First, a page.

Appomattox Courthouse

Terms in this set (30)

Three political controversies between the 1830s and 1840s are as follows:
1. The Trail of Tears, aka the Indian Removal Act.
2. The charter for the Second Bank would expire in 1836, leaving the U.S. without a central bank for nearly eighty years.
3. Texas Declaration of Independence in 1836.

Th Indian Removal Act passed Congress on May 28, 1830 under Andrew Jackson's administration. This Act gave the president the right to negotiate with native tribes in the South and move them to designated lands to preserve their heritage called "reservations". The mentality behind this law centered around the idea that natives were inhabiting American territory and were not citizens or paying taxes. This caused political riffs against some tribes, and caused a series of battles between Americans and native tribes as the tribes were being located to states like Oklahoma and Nebraska. This removal act forever changed how Americans treat natives, and it changed tribal relations.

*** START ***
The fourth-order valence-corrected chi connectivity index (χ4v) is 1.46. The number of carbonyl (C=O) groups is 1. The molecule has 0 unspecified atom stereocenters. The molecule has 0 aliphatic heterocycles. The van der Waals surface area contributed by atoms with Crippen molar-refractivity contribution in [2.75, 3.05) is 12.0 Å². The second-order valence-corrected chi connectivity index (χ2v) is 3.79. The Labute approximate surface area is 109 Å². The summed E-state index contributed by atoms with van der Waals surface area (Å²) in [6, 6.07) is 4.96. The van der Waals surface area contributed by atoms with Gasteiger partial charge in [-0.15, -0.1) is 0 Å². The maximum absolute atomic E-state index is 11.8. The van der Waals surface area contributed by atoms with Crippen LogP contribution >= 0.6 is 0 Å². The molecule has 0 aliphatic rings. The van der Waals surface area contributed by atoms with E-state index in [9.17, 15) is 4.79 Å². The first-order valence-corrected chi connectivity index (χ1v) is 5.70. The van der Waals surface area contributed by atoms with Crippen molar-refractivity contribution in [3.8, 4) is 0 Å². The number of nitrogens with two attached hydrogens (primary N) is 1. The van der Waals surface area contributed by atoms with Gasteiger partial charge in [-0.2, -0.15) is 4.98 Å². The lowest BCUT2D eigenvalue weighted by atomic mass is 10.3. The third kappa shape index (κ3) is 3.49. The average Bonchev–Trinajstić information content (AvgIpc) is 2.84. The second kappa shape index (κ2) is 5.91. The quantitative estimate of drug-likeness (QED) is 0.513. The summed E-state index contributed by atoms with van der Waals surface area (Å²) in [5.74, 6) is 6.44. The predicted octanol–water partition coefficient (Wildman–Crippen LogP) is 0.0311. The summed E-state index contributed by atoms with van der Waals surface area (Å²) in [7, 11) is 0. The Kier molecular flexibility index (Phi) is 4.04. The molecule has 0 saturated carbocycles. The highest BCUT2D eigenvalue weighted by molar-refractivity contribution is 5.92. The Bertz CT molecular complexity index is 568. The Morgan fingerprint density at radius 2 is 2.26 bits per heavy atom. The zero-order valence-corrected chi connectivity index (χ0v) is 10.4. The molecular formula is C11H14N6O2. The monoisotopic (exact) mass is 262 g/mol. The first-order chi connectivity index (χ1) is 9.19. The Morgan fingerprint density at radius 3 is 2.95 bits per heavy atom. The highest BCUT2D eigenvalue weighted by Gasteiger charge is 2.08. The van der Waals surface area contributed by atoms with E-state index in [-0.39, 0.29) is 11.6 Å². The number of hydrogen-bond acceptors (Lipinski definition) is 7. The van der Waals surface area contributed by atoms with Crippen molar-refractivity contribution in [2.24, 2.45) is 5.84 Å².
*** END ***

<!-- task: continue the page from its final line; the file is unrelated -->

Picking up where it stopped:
2. The Second Bank of the United States was in place from 1816-1836. This bank was not as successful as the original bank, and it struggled to gain popularity and support. Andrew Jackson did not support the Second Bank, and he vetoed a renewal. He vetoed it because he strongly believed that only gold and silver minted by the Treasury should act as currency. This was not the most effective banking decision, as there were many recessions and near financial meltdowns until the Federal Reserve was formed nearly 80 years later.
3. On March 2, 1836, Texas formally declared independence from Mexico. This did not make them part of the United States just yet, but the US decided to recognize the Republic of Texas for some time, up until the US-Mexican War. The new constitution of Republic of Texas forbade free blacks from living there, and women lost legal rights like signing contracts or suing. Texas declaring independence caused the US-Mexican War to happen, which would cause the US to gain Texas and other Mexican territories.